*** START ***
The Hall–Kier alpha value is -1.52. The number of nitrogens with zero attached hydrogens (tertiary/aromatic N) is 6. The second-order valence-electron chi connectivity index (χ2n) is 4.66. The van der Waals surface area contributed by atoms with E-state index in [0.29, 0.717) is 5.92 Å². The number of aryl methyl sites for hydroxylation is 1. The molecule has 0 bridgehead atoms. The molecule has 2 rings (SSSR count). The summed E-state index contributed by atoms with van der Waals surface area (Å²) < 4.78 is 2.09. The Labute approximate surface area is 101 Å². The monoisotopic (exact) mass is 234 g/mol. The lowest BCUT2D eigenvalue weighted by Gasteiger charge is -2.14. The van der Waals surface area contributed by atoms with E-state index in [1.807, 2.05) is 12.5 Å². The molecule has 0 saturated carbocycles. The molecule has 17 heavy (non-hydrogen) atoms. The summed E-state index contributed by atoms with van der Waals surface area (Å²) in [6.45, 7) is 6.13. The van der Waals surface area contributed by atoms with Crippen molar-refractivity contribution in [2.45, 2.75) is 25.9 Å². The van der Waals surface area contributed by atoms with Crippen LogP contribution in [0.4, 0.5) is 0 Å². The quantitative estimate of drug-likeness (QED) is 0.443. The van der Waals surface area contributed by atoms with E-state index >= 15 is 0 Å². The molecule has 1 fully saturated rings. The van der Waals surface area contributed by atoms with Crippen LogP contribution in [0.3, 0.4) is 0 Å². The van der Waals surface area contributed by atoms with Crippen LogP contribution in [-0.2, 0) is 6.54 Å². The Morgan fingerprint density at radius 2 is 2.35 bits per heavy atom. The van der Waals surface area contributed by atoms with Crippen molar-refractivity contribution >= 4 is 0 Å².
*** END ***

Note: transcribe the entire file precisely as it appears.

The Hall–Kier alpha value is -1.52. The number of nitrogens with zero attached hydrogens (tertiary/aromatic N) is 6. The second-order valence-electron chi connectivity index (χ2n) is 4.66. The van der Waals surface area contributed by atoms with E-state index in [0.29, 0.717) is 5.92 Å². The number of aryl methyl sites for hydroxylation is 1. The molecule has 0 bridgehead atoms. The molecule has 2 rings (SSSR count). The summed E-state index contributed by atoms with van der Waals surface area (Å²) < 4.78 is 2.09. The Labute approximate surface area is 101 Å². The monoisotopic (exact) mass is 234 g/mol. The lowest BCUT2D eigenvalue weighted by Gasteiger charge is -2.14. The van der Waals surface area contributed by atoms with E-state index in [1.807, 2.05) is 12.5 Å². The molecule has 0 saturated carbocycles. The molecule has 17 heavy (non-hydrogen) atoms. The summed E-state index contributed by atoms with van der Waals surface area (Å²) in [6.45, 7) is 6.13. The van der Waals surface area contributed by atoms with Crippen molar-refractivity contribution in [2.45, 2.75) is 25.9 Å². The van der Waals surface area contributed by atoms with Crippen LogP contribution in [0.4, 0.5) is 0 Å². The quantitative estimate of drug-likeness (QED) is 0.443. The van der Waals surface area contributed by atoms with E-state index >= 15 is 0 Å². The molecule has 1 fully saturated rings. The van der Waals surface area contributed by atoms with Crippen LogP contribution in [0.3, 0.4) is 0 Å². The van der Waals surface area contributed by atoms with Crippen LogP contribution in [-0.2, 0) is 6.54 Å². The Morgan fingerprint density at radius 2 is 2.35 bits per heavy atom. The van der Waals surface area contributed by atoms with Crippen molar-refractivity contribution >= 4 is 0 Å².